This article by Jennifer Tan (left, Director, Research & Products, Equities & Fixed Income, at the Singapore Exchange) was published in SGX's kopi-C: the Company brew series on 28 July 2017. The article is republished with permission.
Chan Iz-Lynn, Chief Executive Officer of the manager of SGX-listed BHG Retail REIT, firmly believes in pursuing her dreams.
"But I knew, deep down, there was no turning back, because this was an important decision that had been made, and it was for a better future."
BHG Retail REIT is the first pure-play China retail real estate investment trust sponsored by an established China-based retail property operator. Listed on SGX Mainboard in December 2015, the REIT aims to invest directly or indirectly in a diversified portfolio of income-producing real estate and real estate-related assets used primarily for retail purposes (wholly or partially), with an initial focus on China.
With a current market capitalisation of over S$365 million, BHG Retail REIT has generated a total return of 16.5% in the 2017 year-to-date, compared with the benchmark Straits Times Index's (STI) 17.8%, and the broader FTSE ST All-Share Index's 17.0%.
The manager of the REIT - BHG Retail Trust Management - is an indirect, wholly owned unit of the Sponsor, Beijing Hualian Department Store Co Ltd, which listed on the Shenzhen Stock Exchange in May 1998. The Sponsor is part of the Beijing Hualian Group, which has more than two decades of experience in managing retail properties, as well as operating supermarkets and hypermarkets.
The REIT owns a diversified portfolio of five retail properties strategically located in major Chinese cities. These assets have a total net lettable area of about 156,000 square metres, and average occupancy rate of over 98%. The portfolio comprises a 60% interest in Beijing Wanliu Mall, Chengdu Konggang Mall, Hefei Mengchenglu Mall, Xining Huayuan Mall and Dalian Jinsanjiao Property.
The malls are located in high-density population areas frequented by middle-class professionals and families. Designated as lifestyle destinations, the anchor tenant or master lessee in every mall is the highly popular Beijing Hualian Hypermarket Co.
We're in the business of running retail malls, but they're not just money-spinners for us - they function to serve the community. As long we stay relevant to the community, the revenues will come in.
- Chan Iz-Lynn
BHG Retail REIT
The very deliberate positioning of the malls ensures they remain relevant to the broader community, Chan said.
"We're in the business of running retail malls, but they're not just money-spinners for us - they function to serve the community," she noted.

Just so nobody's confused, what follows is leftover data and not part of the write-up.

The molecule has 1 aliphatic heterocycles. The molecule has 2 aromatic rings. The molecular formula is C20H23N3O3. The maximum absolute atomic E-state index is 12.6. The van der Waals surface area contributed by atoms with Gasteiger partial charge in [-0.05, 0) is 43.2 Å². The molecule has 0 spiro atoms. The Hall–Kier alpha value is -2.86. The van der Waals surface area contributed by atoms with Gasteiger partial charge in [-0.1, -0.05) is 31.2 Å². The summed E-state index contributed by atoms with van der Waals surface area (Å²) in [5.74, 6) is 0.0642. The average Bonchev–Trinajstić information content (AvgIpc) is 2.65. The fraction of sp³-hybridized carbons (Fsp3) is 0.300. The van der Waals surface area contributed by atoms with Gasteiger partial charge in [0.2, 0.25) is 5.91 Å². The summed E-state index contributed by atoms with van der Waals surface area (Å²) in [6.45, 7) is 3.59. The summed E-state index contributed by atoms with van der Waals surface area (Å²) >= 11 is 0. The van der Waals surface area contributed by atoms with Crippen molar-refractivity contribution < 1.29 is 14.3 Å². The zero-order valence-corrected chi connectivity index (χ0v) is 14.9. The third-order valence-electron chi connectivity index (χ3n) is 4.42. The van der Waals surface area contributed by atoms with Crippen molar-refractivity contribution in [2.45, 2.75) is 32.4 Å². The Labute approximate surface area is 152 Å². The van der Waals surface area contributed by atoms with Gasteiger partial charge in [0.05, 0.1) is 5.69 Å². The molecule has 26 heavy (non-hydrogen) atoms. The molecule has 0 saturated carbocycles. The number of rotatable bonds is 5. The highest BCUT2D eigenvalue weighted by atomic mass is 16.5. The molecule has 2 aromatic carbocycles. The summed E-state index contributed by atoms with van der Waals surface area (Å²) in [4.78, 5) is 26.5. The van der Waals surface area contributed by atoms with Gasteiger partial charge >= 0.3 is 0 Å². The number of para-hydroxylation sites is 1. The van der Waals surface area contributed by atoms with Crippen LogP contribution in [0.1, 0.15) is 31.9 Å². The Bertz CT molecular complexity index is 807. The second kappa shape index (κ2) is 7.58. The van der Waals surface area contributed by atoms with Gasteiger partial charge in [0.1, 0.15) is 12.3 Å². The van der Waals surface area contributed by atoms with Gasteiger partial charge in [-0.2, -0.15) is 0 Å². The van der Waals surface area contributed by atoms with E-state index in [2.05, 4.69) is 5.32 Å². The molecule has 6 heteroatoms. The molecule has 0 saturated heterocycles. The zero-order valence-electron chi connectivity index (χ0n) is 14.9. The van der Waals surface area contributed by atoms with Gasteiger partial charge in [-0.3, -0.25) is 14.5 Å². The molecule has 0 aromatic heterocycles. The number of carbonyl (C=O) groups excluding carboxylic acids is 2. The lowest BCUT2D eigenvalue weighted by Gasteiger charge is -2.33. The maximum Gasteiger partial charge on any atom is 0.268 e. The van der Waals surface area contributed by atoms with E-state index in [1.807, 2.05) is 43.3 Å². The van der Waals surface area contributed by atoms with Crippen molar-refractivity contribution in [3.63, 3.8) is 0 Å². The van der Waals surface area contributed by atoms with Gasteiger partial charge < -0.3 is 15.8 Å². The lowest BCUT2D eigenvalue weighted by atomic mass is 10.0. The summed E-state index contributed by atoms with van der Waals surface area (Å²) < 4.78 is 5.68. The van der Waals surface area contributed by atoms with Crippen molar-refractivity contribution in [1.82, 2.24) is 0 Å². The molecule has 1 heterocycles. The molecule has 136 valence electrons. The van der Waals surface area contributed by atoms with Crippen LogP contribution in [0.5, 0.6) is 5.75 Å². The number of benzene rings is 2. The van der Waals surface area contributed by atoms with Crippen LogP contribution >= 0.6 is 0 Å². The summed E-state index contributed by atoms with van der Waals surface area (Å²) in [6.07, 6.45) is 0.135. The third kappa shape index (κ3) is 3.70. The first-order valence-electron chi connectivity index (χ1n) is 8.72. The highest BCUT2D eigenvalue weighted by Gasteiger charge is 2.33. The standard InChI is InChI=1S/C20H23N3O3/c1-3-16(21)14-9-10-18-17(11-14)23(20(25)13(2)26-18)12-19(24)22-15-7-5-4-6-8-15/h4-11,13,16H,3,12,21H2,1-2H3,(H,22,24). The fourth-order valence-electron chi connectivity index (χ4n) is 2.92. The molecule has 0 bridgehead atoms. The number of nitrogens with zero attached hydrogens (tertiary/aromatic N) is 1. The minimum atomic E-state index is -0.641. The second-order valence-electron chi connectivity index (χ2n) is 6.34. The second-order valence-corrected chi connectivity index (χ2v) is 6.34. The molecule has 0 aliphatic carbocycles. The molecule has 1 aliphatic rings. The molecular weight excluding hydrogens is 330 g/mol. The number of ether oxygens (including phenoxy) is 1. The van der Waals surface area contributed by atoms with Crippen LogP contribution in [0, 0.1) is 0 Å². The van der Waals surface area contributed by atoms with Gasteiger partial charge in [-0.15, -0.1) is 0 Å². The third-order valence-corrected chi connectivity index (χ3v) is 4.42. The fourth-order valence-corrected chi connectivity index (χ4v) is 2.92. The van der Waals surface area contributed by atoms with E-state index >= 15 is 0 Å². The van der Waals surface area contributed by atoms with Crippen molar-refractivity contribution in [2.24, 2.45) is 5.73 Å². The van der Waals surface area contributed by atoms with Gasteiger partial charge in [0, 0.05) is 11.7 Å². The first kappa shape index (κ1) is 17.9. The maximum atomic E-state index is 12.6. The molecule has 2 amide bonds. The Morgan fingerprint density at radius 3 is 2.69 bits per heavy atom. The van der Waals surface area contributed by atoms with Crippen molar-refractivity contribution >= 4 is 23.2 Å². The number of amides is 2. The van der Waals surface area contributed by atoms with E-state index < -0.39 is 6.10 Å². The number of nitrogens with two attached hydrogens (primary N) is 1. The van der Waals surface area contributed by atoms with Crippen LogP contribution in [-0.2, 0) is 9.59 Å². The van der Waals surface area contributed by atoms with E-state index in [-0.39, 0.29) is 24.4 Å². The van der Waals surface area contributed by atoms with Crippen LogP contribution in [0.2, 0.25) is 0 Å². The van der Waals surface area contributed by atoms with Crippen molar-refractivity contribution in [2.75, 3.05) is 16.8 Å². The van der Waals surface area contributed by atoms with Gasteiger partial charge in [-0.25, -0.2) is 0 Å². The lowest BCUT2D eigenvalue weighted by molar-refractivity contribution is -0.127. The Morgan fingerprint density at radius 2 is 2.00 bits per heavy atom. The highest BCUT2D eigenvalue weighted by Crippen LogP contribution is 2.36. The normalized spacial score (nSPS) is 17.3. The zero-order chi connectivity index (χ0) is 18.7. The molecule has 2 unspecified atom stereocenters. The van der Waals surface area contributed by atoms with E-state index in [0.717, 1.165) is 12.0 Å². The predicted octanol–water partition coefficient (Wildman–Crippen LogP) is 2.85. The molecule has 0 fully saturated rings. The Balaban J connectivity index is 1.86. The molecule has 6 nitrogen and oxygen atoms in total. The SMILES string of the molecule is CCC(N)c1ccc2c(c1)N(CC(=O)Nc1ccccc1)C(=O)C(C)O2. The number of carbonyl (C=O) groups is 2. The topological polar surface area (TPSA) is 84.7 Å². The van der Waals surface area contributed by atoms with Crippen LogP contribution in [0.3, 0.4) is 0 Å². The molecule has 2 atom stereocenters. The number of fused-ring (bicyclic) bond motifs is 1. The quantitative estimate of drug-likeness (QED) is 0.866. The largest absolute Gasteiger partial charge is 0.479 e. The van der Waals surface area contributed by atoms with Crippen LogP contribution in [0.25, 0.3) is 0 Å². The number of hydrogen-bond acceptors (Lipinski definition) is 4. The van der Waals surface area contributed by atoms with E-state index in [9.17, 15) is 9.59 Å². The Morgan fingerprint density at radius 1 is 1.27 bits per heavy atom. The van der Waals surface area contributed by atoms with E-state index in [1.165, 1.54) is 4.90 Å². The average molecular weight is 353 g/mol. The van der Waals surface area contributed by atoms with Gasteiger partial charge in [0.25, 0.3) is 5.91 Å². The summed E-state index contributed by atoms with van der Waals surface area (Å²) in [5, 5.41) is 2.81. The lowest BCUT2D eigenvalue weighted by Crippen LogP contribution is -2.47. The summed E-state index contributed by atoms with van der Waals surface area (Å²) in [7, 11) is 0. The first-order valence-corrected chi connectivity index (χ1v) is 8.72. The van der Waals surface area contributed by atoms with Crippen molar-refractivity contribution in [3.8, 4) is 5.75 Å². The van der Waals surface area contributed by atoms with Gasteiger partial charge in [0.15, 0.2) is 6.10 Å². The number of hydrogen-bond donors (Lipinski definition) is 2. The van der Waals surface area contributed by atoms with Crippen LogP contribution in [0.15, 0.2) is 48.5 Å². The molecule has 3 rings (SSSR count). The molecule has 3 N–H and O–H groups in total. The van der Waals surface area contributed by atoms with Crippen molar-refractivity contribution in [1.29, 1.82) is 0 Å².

"In China, homes are getting smaller and traffic jams are on the rise, so people enjoy spending time in a third space - outside the home, office or school.
This space is sacrosanct, and plays an important role in enriching their lives.
We're working with our tenants and shoppers to make the mall a happy and positive space for them."
The five properties in the REIT's portfolio are similar to Jurong Point, Singapore's largest suburban mall located in the west, and Tampines Mall, another heartland mall situated in the east.
"We won't shy away from who we are, and we'll stay true to our positioning through our tenant mix, activities and promotions," she added.
Asset enhancement efforts are also a key element in the REIT's strategy. "We make it a point to communicate with shoppers regularly - through WeChat, emails and face-to-face surveys - so we can bring in products and brands that they want."
For example, its Chengdu Konggang Mall is being refurbished to elevate the mall's active lifestyle offering, due to rising demand for sporting goods and services from a relatively young demographic in its vicinity. This enhancement initiative, which is on track to be completed in the third quarter of 2017, has boosted occupancy levels in the mall and added new brands such as Nike, Adidas and New Balance.
"As long we stay relevant to the community, the revenues will come in," Chan said.
The relatively shorter lease tenures for its tenants also work in the REIT's favour. "In China, it's not uncommon to have one- to three-year leases, which give us a chance to raise rentals or refresh the tenant mix upon expiry. The majority of our leases also come with a yearly in-built escalation and gross turnover component," she added.
|♦ Macro Drivers|